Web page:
At the Ronald Reagan Building in Washington, President Obama signed the Dodd-Frank Wall Street Reform and Consumer Protection Act on July 21, a sweeping restructuring of financial rules that further shifts power from the private sector to the federal government. Dodd-Frank, named for co-sponsors Sen. Christopher Dodd, D-Conn., and Rep. Barney Frank, D-Mass., is expected to affect virtually every segment of the U.S. financial services industry, including banks, thrifts, mortgage lenders, insurance companies, bond-rating companies, hedge funds, and investment advisory firms. Among other things, the law:
• Creates a Consumer Financial Protection Bureau (with rule-making powers) within the Federal Reserve;
• Establishes a Financial Stability Oversight Council to monitor financial markets for possible problems;
• Empowers federal regulators to seize and dismantle troubled financial firms whose collapse might cause collateral damage to other firms;
• Makes companies that rate bond quality (such as Standard & Poor's and Moody's Investors Service) legally liable for the accuracy of their ratings decisions; and
• Implements national minimum standards for the underwriting of mortgages.
"The American people will never again be asked to foot the bill for Wall Street's mistakes," Obama said, referring to the federal government's infusion of hundreds of billions of dollars into Wall Street firms, mortgage lenders, and other companies in 2008 to help stabilize teetering financial markets.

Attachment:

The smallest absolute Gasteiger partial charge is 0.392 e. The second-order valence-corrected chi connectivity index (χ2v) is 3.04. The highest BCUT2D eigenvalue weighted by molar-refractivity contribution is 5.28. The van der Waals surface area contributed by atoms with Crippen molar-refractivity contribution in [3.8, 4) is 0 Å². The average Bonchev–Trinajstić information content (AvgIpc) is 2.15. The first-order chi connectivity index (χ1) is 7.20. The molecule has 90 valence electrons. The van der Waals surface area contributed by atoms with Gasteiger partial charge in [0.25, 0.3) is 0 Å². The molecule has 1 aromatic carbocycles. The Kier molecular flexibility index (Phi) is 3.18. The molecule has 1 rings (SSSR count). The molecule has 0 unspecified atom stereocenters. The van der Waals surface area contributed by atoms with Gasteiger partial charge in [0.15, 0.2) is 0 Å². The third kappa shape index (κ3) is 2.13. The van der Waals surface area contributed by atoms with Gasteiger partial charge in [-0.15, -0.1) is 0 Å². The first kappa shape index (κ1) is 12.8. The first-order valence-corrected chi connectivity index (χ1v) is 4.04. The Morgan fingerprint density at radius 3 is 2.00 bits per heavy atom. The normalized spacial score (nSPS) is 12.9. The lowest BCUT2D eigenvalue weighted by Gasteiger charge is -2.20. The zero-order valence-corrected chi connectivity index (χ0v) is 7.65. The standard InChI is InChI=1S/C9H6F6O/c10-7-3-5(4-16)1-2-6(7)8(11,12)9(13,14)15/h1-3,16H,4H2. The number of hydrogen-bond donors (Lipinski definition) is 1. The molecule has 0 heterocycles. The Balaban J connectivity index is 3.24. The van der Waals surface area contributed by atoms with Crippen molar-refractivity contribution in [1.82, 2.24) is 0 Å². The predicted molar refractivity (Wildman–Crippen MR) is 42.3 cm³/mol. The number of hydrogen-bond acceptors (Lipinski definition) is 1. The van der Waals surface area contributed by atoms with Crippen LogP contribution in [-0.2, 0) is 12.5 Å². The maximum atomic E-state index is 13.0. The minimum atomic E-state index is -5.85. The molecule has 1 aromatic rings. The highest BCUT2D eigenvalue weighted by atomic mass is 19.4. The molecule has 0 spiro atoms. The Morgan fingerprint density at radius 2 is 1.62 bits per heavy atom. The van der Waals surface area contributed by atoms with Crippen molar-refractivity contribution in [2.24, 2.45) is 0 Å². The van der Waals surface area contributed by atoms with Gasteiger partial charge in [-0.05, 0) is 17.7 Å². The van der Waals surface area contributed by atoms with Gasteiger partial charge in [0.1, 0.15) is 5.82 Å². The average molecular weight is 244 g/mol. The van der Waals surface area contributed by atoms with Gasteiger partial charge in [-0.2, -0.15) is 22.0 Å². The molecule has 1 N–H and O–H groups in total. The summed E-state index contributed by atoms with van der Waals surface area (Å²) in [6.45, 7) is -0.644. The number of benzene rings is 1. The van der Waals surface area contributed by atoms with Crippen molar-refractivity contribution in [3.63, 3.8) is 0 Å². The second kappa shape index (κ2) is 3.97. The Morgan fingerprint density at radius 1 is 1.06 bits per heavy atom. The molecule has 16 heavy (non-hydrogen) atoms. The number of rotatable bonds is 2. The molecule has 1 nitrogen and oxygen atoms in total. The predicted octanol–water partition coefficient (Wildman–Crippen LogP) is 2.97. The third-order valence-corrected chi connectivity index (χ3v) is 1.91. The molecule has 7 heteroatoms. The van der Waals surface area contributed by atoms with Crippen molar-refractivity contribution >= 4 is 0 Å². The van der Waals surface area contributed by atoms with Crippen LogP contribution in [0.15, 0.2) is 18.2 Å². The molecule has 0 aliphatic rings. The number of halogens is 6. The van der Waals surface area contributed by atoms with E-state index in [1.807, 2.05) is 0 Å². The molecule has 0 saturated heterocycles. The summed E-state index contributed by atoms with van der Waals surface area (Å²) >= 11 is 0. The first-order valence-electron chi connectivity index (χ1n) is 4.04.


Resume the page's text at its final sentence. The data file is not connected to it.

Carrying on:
Critics characterized Dodd-Frank itself as a mistake. "This financial-services reform is nothing more than a permanent bailout of Wall Street that will restrict credit, kill jobs, raise taxes, and expand government control of the private sector," argued Indiana Rep. Mike Pence, the No. 3 Republican in the House. Harvey Pitt, former chairman of the Securities and Exchange Commission, called the new law a "classic legislative monstrosity" that is "likely to harm competition, force a 'brain drain' of talent away from Wall Street, and boost the performance of commercial and investment banks located outside the U.S."
Despite the law's broad scope, it has no provisions aimed at restructuring Fannie Mae and Freddie Mac, the two quasi-government mortgage companies that played a key role in the subprime mortgage collapse that helped trigger the financial crisis.
Joseph Slife is the assistant editor of SoundMindInvesting.com.
Home foreclosures hit a record high in the second quarter to 269,952-up 38 percent over the same period last year, according to the research firm Realty Trac. Meanwhile, the government's independent watchdog over TARP bailout spending told Congress that the Obama administration's multibillion-dollar effort to help homeowners avoid foreclosure isn't working. The Home Affordable Modification Program "has not put an appreciable dent in foreclosure filings," inspector general Neil Barofsky testified before the Senate Finance Committee. The Treasury Department had estimated that the $50 billion program would help 3 million to 4 million homeowners, but so far only 340,000 have seen their mortgages permanently modified. "Any claims of success [for this program] just aren't credible," Barofsky said.